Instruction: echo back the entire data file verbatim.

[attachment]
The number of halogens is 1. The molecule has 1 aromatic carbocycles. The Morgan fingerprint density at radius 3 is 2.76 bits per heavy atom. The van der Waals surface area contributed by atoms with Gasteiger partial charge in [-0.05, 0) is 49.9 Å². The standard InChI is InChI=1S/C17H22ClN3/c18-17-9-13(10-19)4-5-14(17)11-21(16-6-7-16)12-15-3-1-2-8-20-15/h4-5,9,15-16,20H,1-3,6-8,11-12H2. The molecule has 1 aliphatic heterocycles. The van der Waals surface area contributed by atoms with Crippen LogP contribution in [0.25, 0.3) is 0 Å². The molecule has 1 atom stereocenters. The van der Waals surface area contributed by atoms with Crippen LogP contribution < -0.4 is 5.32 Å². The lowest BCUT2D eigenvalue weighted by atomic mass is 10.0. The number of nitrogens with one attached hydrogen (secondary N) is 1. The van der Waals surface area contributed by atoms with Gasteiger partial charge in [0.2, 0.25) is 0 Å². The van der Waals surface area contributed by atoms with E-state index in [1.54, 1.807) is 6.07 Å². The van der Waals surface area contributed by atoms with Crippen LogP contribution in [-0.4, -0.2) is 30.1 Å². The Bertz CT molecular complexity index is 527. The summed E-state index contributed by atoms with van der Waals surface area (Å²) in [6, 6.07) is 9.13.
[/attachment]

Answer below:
The number of halogens is 1. The molecule has 1 aromatic carbocycles. The Morgan fingerprint density at radius 3 is 2.76 bits per heavy atom. The van der Waals surface area contributed by atoms with Gasteiger partial charge in [-0.05, 0) is 49.9 Å². The standard InChI is InChI=1S/C17H22ClN3/c18-17-9-13(10-19)4-5-14(17)11-21(16-6-7-16)12-15-3-1-2-8-20-15/h4-5,9,15-16,20H,1-3,6-8,11-12H2. The molecule has 1 aliphatic heterocycles. The van der Waals surface area contributed by atoms with Crippen LogP contribution in [0.25, 0.3) is 0 Å². The molecule has 1 atom stereocenters. The van der Waals surface area contributed by atoms with Crippen LogP contribution < -0.4 is 5.32 Å². The lowest BCUT2D eigenvalue weighted by atomic mass is 10.0. The number of nitrogens with one attached hydrogen (secondary N) is 1. The van der Waals surface area contributed by atoms with Gasteiger partial charge in [0.2, 0.25) is 0 Å². The van der Waals surface area contributed by atoms with E-state index in [1.54, 1.807) is 6.07 Å². The van der Waals surface area contributed by atoms with Crippen LogP contribution in [-0.4, -0.2) is 30.1 Å². The Bertz CT molecular complexity index is 527. The summed E-state index contributed by atoms with van der Waals surface area (Å²) in [6, 6.07) is 9.13.